Timothy Turner, an assistant professor of criminal justice at Anderson University, said a debate over whether public safety budgets are being spent wisely typically is a central issue in campaigns for sheriff.
“That is what it is all about,” he said.
McBride said he believes wasteful spending in the Sheriff’s Office is making Anderson County more dangerous.
“I feel like Anderson County used to be a safe place,” he said. “Now I think it has progressed to be a very scary, violent place.”
Violent crime in Anderson County has gone down since Skipper became sheriff, according to FBI data and statistics provided by the Sheriff’s Office. The statistics from Skipper’s staff show the rate of violent crimes per 1,000 residents has dropped from 4.98 in 2009 to 3.98 in 2014.
But the same statistics show that property crime has increased under Skipper’s tenure, rising from a rate of 29.37 per 1,000 residents in 2009 to a peak of 39.93 in 2013 before diminishing to 36.21 last year.
“Property crimes spiral and increase on a cycle of every three to four years,” Skipper said.
McBride said the statistics don’t tell the whole story. He said some frustrated residents have stopped bothering to report crimes to the Sheriff’s Office.
“They’ve developed this ‘What’s the use?’ mentality,” McBride said. “They’re fed up with it.”
Pickens and Ashley both said Skipper’s administration is “top heavy.”
Pickens pointed to the sheriff’s captains that oversee each of the four patrol regions in the county.
“You don’t need a captain in each region,” he said.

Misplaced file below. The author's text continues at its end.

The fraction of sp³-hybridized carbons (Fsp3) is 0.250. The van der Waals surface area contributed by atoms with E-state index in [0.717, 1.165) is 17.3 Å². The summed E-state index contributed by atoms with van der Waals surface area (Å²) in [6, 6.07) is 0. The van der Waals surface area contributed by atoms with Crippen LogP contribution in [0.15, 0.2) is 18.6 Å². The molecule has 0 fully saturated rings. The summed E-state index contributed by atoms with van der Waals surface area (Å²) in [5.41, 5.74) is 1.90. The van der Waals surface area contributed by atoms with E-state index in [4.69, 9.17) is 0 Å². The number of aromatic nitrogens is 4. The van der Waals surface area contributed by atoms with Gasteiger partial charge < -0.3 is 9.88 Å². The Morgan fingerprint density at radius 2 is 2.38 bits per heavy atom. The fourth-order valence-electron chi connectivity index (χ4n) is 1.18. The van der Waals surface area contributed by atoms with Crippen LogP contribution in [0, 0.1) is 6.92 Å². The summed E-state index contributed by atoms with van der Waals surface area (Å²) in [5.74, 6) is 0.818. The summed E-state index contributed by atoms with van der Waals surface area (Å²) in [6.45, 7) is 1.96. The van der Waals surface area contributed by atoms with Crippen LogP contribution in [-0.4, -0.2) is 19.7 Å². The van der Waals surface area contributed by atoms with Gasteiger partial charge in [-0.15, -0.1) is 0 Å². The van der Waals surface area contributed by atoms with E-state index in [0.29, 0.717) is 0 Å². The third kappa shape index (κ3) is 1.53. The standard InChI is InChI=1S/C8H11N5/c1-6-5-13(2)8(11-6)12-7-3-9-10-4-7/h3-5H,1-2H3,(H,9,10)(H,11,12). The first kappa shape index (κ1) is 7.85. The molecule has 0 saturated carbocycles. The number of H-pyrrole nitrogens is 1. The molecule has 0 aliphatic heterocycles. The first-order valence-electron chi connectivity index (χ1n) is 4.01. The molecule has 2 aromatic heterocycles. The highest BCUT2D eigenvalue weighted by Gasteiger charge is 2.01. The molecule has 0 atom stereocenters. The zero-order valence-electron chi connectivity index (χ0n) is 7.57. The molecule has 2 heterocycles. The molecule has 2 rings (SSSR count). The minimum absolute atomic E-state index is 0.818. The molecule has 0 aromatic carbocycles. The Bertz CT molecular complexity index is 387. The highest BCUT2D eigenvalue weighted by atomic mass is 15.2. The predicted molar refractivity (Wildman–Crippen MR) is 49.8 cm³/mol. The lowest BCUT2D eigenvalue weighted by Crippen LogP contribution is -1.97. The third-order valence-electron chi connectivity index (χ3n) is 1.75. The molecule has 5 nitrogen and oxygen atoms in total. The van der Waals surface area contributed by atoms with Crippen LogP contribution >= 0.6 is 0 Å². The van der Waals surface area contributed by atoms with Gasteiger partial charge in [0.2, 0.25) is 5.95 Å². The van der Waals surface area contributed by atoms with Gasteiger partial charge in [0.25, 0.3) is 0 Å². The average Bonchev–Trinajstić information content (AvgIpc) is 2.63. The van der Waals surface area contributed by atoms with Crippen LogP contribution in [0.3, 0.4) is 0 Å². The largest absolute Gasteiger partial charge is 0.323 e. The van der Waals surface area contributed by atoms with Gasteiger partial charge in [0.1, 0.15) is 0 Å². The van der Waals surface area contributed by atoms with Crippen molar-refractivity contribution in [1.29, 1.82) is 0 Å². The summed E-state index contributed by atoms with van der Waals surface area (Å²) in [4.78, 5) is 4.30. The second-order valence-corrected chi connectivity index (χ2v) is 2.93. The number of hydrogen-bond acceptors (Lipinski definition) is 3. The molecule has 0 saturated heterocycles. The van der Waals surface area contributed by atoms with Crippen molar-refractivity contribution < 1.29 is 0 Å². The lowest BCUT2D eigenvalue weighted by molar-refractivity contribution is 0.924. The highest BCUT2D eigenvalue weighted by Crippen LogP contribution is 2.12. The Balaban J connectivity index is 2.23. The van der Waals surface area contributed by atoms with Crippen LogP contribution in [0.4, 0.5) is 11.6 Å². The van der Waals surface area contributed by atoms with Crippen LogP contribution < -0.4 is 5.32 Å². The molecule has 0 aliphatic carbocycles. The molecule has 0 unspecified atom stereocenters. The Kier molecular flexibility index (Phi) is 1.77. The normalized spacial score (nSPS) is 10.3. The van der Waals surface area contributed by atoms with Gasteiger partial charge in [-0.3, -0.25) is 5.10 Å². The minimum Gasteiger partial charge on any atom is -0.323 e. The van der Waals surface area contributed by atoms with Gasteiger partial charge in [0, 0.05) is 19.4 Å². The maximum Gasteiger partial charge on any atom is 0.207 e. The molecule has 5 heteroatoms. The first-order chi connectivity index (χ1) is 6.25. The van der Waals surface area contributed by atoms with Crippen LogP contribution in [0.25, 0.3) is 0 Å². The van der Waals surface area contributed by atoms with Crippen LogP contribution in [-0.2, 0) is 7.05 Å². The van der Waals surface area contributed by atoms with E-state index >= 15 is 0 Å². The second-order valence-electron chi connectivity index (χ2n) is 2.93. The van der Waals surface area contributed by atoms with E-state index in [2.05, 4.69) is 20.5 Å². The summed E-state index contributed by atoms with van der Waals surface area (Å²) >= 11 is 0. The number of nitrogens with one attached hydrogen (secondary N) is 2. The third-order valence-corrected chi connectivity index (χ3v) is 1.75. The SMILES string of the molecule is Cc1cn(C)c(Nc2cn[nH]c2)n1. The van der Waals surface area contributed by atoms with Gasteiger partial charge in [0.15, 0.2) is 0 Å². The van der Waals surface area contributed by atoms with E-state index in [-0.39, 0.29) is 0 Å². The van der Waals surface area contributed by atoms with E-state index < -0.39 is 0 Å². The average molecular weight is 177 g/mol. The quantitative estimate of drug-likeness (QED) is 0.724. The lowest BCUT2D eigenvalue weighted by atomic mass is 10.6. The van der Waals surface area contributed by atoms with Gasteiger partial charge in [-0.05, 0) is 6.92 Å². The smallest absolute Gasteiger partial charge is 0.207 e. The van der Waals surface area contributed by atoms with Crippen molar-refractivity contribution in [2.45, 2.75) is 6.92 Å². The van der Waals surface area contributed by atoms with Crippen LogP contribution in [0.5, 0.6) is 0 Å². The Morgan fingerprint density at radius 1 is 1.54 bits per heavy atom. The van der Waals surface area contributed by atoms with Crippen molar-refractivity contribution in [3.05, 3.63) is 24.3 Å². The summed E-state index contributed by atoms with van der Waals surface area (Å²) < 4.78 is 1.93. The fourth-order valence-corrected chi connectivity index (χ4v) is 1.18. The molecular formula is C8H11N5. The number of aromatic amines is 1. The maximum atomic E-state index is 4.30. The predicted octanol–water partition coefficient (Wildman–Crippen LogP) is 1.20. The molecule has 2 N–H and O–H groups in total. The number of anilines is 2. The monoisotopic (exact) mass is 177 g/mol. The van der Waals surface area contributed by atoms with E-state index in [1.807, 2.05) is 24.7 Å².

Ashley echoed his comments, saying, “I can take an $85,000 captain and turn that into two deputies.”
Skipper said the number of administrators at his office has grown as it has taken on more responsibilities such as the 911 dispatch center, emergency services and animal control.
He said his challengers don’t realize that the cost of hiring, training and equipping every new deputy is $110,000. He also predicted that any effort to eliminate region captains would be met with opposition by neighborhood watch groups throughout the county.
Skipper said the County Council caps his staffing levels.
“There hasn’t been a staffing increase since I’ve been sheriff,” Skipper said. “Calls for service are going up, and we as a county have not kept up with that increase.”
At a budget meeting in May, Skipper told council members that the average response time for priority calls has increased to 22 minutes in 2014 from 10 minutes in 2011.
While Skipper was successful in getting council members to approve salary increases for his office, they did not act on his request to hire two dozen new road patrol deputies and nearly 40 other employees.
Pickens said he’s been told that some residents have waited more than an hour for deputies to respond to routine calls. He said that the reluctance of Skipper and his top administrators to leave their offices is contributing to the slow response times.
“No one is getting off their butt to go to answer calls,” Pickens said.